To unknown backside of the Ärentuna embroidery. Ärentuna is not one but two different embroideries. The big piece have red contours and the small piece have brown contours. They are made in the same pattern but in different colors. This is most likely a recycled bit from another embroidery. The yarn is a wool yarn.
The cushion is dated to 14-15th century. And the original is in the collections of the parish.
When making embroideries it’s a good idea to have many colors in to work with. We plant dye our threads ourself and to make brown we use walnut, sometimes in combination with iron to get a really dark nuance.
A selected mix of medieval embroidery with applications made in different fabrics. The medieval gilt leather embroideries often have several different fabrics, often in different colors and in different qualities. Here we can see applications from the coverlet Dalhem 1. The Ilsbo coverlet, unlike Dalhem 1, does not have gilt leather strips on the edge but twisted linen strips. Skepptuna have lovely hearts in gilt leather. Masku coverlet have cute flowers in purple.
There is also a chasuble with nice little applications on. It has silk, wool fabric, gold thread and wool yarn in a wonderful mix. The wool yarn is used a bit as a contour or here as a stem.
Bonus is the Bexheda coverlet, also this embroidery has gilt leather strips on the edge and appliqués in fun colors. This one is not 15th century as the others but from the 17th century. So the tradition lives on.
Applique embroidery is not a Swedish phenomenon, but since we have access to museum collections here, we often write about it, but there is a fine embroidery from today’s Germany. The Tristan wall hanging that is available at V&A is a wonderful example of just application. This embroidery is dated to the latter part of the 14th century and it is easy to see that the people in the embroidery have fashion clothes from the era. This one also have silk embroidery and additional spangles. And of course gilt leather.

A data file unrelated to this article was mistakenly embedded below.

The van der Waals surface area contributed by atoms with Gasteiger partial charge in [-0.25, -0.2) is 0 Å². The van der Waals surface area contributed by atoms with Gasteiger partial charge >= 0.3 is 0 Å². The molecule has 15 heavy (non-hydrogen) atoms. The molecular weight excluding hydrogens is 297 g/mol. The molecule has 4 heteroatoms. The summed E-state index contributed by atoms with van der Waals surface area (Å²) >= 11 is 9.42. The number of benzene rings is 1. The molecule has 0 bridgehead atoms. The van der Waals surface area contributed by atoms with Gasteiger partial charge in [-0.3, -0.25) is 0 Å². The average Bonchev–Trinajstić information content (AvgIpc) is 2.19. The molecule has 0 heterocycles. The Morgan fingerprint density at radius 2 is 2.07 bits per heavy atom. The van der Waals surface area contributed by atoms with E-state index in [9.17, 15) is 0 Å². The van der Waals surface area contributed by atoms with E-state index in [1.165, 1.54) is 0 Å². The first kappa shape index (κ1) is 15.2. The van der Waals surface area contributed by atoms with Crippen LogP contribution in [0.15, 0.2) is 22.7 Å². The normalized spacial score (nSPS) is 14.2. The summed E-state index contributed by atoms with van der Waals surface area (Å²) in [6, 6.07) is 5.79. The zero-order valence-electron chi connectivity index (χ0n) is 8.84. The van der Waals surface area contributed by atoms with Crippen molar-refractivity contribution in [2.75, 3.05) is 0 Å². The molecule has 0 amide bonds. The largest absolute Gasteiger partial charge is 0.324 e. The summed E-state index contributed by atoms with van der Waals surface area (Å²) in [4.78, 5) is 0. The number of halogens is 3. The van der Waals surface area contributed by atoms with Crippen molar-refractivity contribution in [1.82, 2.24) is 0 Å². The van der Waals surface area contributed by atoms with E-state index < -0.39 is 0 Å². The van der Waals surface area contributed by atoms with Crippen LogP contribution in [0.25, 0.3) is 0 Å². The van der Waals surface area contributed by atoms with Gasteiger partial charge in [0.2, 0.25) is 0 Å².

Small pieces of wool fabric are invaluable when embroidering appliqué. If you also want to embark on embroidery with gold leather, gilt leather strips are very necessary. Even small pieces of gilt leather are good to have! Pieces of wool are also very good to have if you are going to repair clothes that have broken. Maybe you need to repair a hose? Then put on a patch! It can feel fancy to have a plant dyed patch under your foot.
A selection of blue linen linings. Quite often chasubles, copes, embroideries, purses have a lining made out of blue linen (or hemp) lining. Even queen Margaretha’s golden gown have a small piece of blue lining inside the dress, attached at the neckline. The chasuble from Ösmo have a lovely dark blue fabric. Dated 15th century. The embroidered altar frontlet from the Birtgittin nuns in Vadstena dates to 15th century and have lovely piecing on the backside. The linings are dyed as fabric and not as yarn. The dyes is most likely woad. There are also relic purses with blue linen lining.
Today, you find these finds in the collection of the Swedish History museum.
With a woad or indigo dyed fabric you could line the neck of your kirtle. Or use as lining in a small embroidered purse. Why indigo? Indigo and woad a chemical siblings and not even a color analysis can determine which pigment was used, we use indigo since we find the quality of indigo powder higher than wood.
/ Amica and Maria
CC-by please cred us/ Historiska if sharing the pictures
Bonus- Check out the pretty lousy sewing that was going on on the backside of the embroidery. White sewing thread to blue fabric is also very common.
A detail from an Icelandic wool embroidery. The embroidery is an antependium and is in really good condition consider it’s age. The technique is surface couching. The background is a linen fabric.